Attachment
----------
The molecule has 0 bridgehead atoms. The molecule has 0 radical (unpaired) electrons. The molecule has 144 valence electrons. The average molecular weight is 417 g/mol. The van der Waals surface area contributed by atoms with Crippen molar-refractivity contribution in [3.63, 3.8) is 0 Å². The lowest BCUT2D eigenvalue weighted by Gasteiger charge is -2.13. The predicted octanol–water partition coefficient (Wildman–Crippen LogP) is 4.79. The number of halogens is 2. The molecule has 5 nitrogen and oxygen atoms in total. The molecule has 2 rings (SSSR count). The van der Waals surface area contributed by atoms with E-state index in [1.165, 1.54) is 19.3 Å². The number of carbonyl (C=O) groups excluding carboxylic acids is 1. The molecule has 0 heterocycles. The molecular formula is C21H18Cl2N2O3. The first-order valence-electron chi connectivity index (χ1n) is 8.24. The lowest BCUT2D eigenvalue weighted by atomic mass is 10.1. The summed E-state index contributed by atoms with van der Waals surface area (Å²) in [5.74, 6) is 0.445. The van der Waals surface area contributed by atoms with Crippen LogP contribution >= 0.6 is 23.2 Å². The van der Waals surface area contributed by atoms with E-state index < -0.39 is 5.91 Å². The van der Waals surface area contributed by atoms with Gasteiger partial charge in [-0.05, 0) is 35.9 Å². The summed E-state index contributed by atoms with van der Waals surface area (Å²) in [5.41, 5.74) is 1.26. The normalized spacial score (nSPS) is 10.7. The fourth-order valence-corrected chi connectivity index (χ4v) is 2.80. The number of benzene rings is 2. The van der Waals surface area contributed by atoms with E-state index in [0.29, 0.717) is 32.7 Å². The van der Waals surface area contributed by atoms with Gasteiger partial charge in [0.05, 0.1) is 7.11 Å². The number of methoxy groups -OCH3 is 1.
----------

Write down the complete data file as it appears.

The molecule has 0 bridgehead atoms. The molecule has 0 radical (unpaired) electrons. The molecule has 144 valence electrons. The average molecular weight is 417 g/mol. The van der Waals surface area contributed by atoms with Crippen molar-refractivity contribution in [3.63, 3.8) is 0 Å². The lowest BCUT2D eigenvalue weighted by Gasteiger charge is -2.13. The predicted octanol–water partition coefficient (Wildman–Crippen LogP) is 4.79. The number of halogens is 2. The molecule has 5 nitrogen and oxygen atoms in total. The molecule has 2 rings (SSSR count). The van der Waals surface area contributed by atoms with E-state index in [1.165, 1.54) is 19.3 Å². The number of carbonyl (C=O) groups excluding carboxylic acids is 1. The molecule has 0 heterocycles. The molecular formula is C21H18Cl2N2O3. The first-order valence-electron chi connectivity index (χ1n) is 8.24. The lowest BCUT2D eigenvalue weighted by atomic mass is 10.1. The summed E-state index contributed by atoms with van der Waals surface area (Å²) in [5.74, 6) is 0.445. The van der Waals surface area contributed by atoms with Crippen LogP contribution >= 0.6 is 23.2 Å². The van der Waals surface area contributed by atoms with E-state index < -0.39 is 5.91 Å². The van der Waals surface area contributed by atoms with Gasteiger partial charge in [-0.05, 0) is 35.9 Å². The summed E-state index contributed by atoms with van der Waals surface area (Å²) in [5.41, 5.74) is 1.26. The normalized spacial score (nSPS) is 10.7. The fourth-order valence-corrected chi connectivity index (χ4v) is 2.80. The number of benzene rings is 2. The van der Waals surface area contributed by atoms with E-state index in [0.29, 0.717) is 32.7 Å². The van der Waals surface area contributed by atoms with Gasteiger partial charge in [0.05, 0.1) is 7.11 Å². The number of methoxy groups -OCH3 is 1.